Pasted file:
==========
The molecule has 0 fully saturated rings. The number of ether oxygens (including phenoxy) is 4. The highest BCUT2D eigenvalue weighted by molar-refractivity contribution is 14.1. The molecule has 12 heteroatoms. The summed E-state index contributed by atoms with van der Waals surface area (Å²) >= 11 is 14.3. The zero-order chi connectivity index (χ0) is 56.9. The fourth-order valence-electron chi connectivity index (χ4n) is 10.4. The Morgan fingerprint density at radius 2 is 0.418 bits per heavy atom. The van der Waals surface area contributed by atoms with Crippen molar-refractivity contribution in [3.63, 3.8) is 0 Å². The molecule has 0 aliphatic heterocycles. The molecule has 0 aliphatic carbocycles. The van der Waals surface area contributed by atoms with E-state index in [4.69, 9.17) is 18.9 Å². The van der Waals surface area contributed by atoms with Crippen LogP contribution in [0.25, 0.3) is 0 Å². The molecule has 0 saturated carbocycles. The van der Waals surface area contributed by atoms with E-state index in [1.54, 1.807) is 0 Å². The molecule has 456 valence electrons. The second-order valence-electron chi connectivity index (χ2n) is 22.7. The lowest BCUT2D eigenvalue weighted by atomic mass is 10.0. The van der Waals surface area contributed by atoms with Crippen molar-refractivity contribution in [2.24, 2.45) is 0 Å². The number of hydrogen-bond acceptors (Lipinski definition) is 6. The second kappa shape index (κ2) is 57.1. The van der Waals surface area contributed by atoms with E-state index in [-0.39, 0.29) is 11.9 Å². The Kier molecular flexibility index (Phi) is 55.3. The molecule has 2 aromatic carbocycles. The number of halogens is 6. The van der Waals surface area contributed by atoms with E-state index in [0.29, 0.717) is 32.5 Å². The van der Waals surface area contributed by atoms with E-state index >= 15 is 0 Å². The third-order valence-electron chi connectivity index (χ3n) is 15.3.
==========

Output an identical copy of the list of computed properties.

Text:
The molecule has 0 fully saturated rings. The number of ether oxygens (including phenoxy) is 4. The highest BCUT2D eigenvalue weighted by molar-refractivity contribution is 14.1. The molecule has 12 heteroatoms. The summed E-state index contributed by atoms with van der Waals surface area (Å²) >= 11 is 14.3. The zero-order chi connectivity index (χ0) is 56.9. The fourth-order valence-electron chi connectivity index (χ4n) is 10.4. The Morgan fingerprint density at radius 2 is 0.418 bits per heavy atom. The van der Waals surface area contributed by atoms with Crippen molar-refractivity contribution in [3.63, 3.8) is 0 Å². The molecule has 0 aliphatic heterocycles. The molecule has 0 aliphatic carbocycles. The van der Waals surface area contributed by atoms with E-state index in [4.69, 9.17) is 18.9 Å². The van der Waals surface area contributed by atoms with Crippen LogP contribution in [0.25, 0.3) is 0 Å². The molecule has 0 saturated carbocycles. The van der Waals surface area contributed by atoms with E-state index in [1.54, 1.807) is 0 Å². The molecule has 456 valence electrons. The second-order valence-electron chi connectivity index (χ2n) is 22.7. The lowest BCUT2D eigenvalue weighted by atomic mass is 10.0. The van der Waals surface area contributed by atoms with Crippen molar-refractivity contribution in [2.24, 2.45) is 0 Å². The number of hydrogen-bond acceptors (Lipinski definition) is 6. The second kappa shape index (κ2) is 57.1. The van der Waals surface area contributed by atoms with E-state index in [-0.39, 0.29) is 11.9 Å². The Kier molecular flexibility index (Phi) is 55.3. The molecule has 2 aromatic carbocycles. The number of halogens is 6. The van der Waals surface area contributed by atoms with E-state index in [0.29, 0.717) is 32.5 Å². The van der Waals surface area contributed by atoms with E-state index >= 15 is 0 Å². The third-order valence-electron chi connectivity index (χ3n) is 15.3.